(eTN) – After the travel ban for US Embassy and associated organizations staff to the Kenyan port city of Mombasa last week, which had caused outrage within Kenyan government circles over both content and the devious manner in which the prohibition orders were announced, a fresh controversy is now brewing with the US Embassy yesterday declaring Kenya’s North Eastern Province off limits under a similar ban.
A broadcast to American citizens and US government personnel living in Kenya, in part read: ‘As a result of recent events and threats, US government employees, contractors, grantees and their dependents are PROHIBITED from traveling to the province, including the towns of Wajir, Garissa, Mandera and Liboi.’ Also included in the ban are the areas from Lamu’s Pate Island to Kiwayu and beyond, and also the areas of Moyale and Isiolo that were described as ‘unsafe from time to time’.
Non-government employed American citizens were warned off with similar strong words not to visit, prompting at least one regular source from Mombasa asking tongue in cheek: ‘Does that mean the Americans are also withdrawing all their CIA and FBI and other secret agencies staff from these areas? Our American so called friends speak in forked tongues and it is clear they have an agenda here which is not clean. I think the Obama administration is a huge disappointment to Kenya. For one he did not bother to visit the homeland of his father when he had the time. He gave us the cold shoulder and now that he is fighting for survival to get a second term he is sure not coming between now and the elections in America. Second, they pushed Kenya into complying with their embargo on Iran and that is costing us a lot. Are they compensating us for such losses or think we are just fools to be ordered around? Third I think with their arrogant attitude they are only pushing us to look for other allies and partners and those will be from China and Russia now that their own status as the single world power is again challenged by those two. There are a lot of sentiments about such issues like these travel bans and their embassy shows contempt for us the way they treat us. We have no issues with Americans but we have a lot of issues with their embassy and the way their government is treating us.’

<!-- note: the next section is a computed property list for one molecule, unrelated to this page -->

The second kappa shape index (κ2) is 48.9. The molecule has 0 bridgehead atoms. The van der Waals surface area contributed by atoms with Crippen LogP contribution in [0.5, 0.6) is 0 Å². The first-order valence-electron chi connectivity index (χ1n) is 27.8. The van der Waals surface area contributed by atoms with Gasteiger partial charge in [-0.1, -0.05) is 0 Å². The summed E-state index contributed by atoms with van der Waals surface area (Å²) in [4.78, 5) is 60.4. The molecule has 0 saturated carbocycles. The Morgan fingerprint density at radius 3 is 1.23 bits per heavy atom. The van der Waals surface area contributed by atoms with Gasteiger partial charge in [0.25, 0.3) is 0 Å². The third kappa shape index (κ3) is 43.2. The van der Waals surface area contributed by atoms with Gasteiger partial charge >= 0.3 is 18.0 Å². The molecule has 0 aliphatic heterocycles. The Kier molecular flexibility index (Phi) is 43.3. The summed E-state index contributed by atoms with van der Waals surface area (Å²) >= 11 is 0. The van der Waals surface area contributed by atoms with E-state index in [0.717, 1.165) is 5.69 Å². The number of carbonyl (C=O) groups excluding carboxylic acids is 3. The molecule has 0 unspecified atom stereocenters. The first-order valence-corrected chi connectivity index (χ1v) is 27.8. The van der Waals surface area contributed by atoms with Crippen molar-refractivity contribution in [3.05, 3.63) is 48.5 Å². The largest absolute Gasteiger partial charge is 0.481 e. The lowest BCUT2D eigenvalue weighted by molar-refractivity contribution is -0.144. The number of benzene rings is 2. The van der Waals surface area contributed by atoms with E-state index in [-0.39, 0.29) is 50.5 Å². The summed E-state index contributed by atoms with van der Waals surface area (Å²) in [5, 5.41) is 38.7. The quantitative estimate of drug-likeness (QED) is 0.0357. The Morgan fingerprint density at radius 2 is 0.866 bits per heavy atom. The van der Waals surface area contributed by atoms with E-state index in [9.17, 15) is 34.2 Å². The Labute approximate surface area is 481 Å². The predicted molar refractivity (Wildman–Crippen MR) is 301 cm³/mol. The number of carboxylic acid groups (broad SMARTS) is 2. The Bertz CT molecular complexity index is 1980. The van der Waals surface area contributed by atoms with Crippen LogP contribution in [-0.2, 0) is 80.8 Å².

Other sources from Kenya concurred and all agreed that friendly relations should include a better behavior from official American organizations like the embassy, and use less confrontational styles and methods, causing less panic and damage to the Kenyan economy, while also accusing sections of the media for sensationalizing such statements for the sole purpose of selling more newspapers or commercial space.
With elections in Kenya now only 8 months away, tourism in particular is already in a jittery mood ahead of the campaign now underway. The announcement by the International Criminal Court yesterday, that the trials against two presidential contenders at The Hague will only begin on 10th and 11th April 2013 respectively has given the two of them the chance to compete in the Kenyan presidential election without known restrictions, opening the spectrum of a bitter contest with yet greater fallout for the country’s hugely important tourism industry. At the same time Kenya is engaged in military action as part of AMISOM to drive militants out of Somalia and possible faces more terrorist threats and future attacks, which should lead to greater cooperation between Kenya and America and not such public spats, unless truly caused as part of ulterior motives.